School district faces tough choices

October 3rd, 2010    Author: Brett A. Roller    Filed Under: News

The New Richmond Exempted Village School District has been discussing the recent revenue lost when Duke Energy began disputing their taxable personal property evaluation in June, but the board of education has been discussing a much more significant loss of revenue since 2001.

At the time the General Assembly passed the energy deregulation bill in 1999, electricity providers were paying an 88 percent tax on their personal property.

For school districts like New Richmond, the tax proved to be a significant revenue stream. Then deregulation reduced the tax to 25 percent.

District superintendent Adam Bird points out the portion of New Richmond
Following deregulation the state agreed to subsidize the affected school districts for a period of 15 years beginning in 2001. For New Richmond that means that in 2016 the school will lose 30 percent of its annual revenue.

After discussing the issue for years, the board has invited Scott Henderson, Jeanie Williams and Joe Middeler from the New Richmond business community, and parents Laura Jones, Rich Grogan and Mark Miller to join a financial planning committee.

The goal of the committee is to develop a plan to compensate for the drop in revenue by January 2011. The committee meetings are open to the public and input from the community at large has been encouraged. The first meeting was held Friday, Sept. 24.

"We've been talking about this for nine years," district superintendent Adam Bird said. "We want to be open, honest, and transparent with the community. We want the community to know what we're facing."

Between the more than $8 million received from the state subsidy and the nearly $6 million received from current personal property taxes a total of 52 percent of the school's revenue comes from the energy industry.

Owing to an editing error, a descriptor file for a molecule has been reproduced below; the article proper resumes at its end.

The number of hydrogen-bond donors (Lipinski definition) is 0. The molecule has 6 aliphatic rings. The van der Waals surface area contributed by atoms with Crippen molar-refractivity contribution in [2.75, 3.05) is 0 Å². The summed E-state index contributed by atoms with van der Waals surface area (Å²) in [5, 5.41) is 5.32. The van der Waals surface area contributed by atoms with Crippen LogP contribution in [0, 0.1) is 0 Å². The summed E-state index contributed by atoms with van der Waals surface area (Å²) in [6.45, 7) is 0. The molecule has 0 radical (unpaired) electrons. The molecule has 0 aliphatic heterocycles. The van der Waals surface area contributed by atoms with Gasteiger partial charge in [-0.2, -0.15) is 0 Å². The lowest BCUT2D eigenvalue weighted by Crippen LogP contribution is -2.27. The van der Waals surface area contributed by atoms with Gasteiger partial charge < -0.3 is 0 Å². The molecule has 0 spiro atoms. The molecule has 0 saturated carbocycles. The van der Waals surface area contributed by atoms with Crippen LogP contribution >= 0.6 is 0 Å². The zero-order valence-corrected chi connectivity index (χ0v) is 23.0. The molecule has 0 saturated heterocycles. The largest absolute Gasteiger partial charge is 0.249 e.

Bird presented a list of potential cost cutting measures and ways to increase revenue put together by the board of education.

The committee and audience discussed the list and Bird explained it was designed to lay out all options on the table no matter how unlikely or unusual.

The list of cuts was the longer of the two and included everything from staff reductions and pay freezes to closing New Richmond Middle School and moving its students into New Richmond Elementary.

Bird said moving the middle school students would mean making renovations at the elementary school and some of the New Richmond Elementary students would need to be moved to other elementary buildings.

Board member Frederick Heflin pointed out that the district sold the Market Street building in 1981 but after a failed business venture they purchased it back for $1. Some audience members felt the district would have a hard time selling it again.

Staff salaries and benefits make up about 60 percent of the district's annual budget. Bird pointed out that any changes in staff compensation or reductions in staff would need to be negotiated through the unions.